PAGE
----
Dialogue between Kurdish parties in Syria has returned to square one after US-backed talks failed to achieve any form of political consensus among the rivals of the largest ethnic minority in the war-torn country.
The US Deputy Special Envoy for Syria Khawla Matar, for his part, has called on rival Kurdish parties in the Levantine country to advance negotiations among each other so that a united front is formed, and a joint delegation can represent their communities at UN-sponsored Syria peace talks.
US ambassador David Brownstein underlined that Washington was ready to “facilitate the return to negotiations with the PYD [Democratic Union Party] and the KNC [Kurdish National Council].”
The diplomat went on to express his country’s commitment to helping facilitate equitable solutions so that the parties at odds with one another can move forward with a unified voice on the governance, economic, and development issues that are needed to ensure stability and a better future for Kurds in Syria.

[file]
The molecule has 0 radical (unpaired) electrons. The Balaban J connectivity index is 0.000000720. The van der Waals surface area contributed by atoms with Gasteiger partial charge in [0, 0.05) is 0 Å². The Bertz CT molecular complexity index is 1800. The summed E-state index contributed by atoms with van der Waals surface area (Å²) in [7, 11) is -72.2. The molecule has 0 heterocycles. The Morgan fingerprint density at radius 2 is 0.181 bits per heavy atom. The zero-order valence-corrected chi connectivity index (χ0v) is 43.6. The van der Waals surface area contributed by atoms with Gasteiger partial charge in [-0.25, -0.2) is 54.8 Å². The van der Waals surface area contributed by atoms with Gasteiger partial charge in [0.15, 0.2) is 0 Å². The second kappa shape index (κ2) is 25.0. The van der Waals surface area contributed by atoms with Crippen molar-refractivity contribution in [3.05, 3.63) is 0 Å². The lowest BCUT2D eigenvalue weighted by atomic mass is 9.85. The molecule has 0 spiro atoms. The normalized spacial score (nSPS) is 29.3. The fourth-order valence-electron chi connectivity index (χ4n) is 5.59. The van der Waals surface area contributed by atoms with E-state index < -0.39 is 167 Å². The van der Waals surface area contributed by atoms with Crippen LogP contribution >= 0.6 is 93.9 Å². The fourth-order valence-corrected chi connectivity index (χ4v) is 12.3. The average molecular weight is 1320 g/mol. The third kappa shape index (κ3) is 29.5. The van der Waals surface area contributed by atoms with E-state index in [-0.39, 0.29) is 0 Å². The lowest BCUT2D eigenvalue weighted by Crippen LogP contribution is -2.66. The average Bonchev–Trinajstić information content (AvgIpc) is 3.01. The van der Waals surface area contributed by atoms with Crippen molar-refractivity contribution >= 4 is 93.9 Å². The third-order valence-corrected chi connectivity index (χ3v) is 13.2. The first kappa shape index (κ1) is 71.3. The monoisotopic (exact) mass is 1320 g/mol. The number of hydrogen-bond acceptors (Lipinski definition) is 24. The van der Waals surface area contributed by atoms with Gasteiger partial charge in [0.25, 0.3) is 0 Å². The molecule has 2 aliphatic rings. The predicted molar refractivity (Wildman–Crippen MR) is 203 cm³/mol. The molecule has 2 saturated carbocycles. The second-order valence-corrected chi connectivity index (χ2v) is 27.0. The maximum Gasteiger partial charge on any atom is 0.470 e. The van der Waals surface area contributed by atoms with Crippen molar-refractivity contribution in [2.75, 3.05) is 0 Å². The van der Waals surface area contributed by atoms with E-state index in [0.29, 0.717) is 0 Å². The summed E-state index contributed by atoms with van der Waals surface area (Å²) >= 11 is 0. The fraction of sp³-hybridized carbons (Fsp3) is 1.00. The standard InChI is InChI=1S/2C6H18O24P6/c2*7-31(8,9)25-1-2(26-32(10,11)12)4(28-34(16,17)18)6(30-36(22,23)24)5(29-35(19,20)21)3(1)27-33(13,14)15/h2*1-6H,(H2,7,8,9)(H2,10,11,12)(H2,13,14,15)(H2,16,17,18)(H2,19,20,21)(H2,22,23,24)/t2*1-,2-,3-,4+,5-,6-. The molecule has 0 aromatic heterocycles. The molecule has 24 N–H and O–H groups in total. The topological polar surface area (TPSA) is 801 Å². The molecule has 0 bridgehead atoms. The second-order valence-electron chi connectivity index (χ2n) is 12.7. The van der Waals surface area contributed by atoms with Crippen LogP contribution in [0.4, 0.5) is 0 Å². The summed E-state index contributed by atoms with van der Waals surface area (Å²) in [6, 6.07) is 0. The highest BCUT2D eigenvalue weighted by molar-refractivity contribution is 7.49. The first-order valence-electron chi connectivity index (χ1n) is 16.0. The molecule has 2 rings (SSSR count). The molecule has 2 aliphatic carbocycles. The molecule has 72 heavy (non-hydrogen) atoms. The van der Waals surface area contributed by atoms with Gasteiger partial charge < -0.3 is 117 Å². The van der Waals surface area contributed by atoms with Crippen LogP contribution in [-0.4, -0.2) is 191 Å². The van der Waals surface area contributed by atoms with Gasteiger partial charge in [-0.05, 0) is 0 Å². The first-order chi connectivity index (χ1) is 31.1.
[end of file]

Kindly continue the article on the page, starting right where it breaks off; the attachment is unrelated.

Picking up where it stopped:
Brownstein met with officials from both the KNC and the PYD and informed them of the US’ desire for the Kurdish parties to come together and join the Syrian opposition at international arenas.
“He conveyed to us the US administration’s keenness for the success of Kurdish talks, and for efforts to lead to a comprehensive administration that includes all components and parties in northeastern Syria,” KNC senior negotiator Suleiman Osso told Asharq Al-Awsat about Brownstein’s meetings with Kurdish officials.
Osso went on to add that uniting Kurdish parties is a stepping stone towards their later participation at international talks dedicated to finding a solution to the crisis in Syria.
Washington is seeking for a united Kurdish delegation to join Syria’s broadest opposition bloc, the High Negotiations Committee (HNC).
The PYD and the KNC, which are considered the two major factions among Syrian Kurdish parties, renewed negotiations in November 2019 with the support of the US and the Syrian Democratic Forces (SDF).
This article was edited by The Syrian Observer. The Syrian Observer has not verified the content of this story. Responsibility for the information and views set out in this article lies entirely with the author.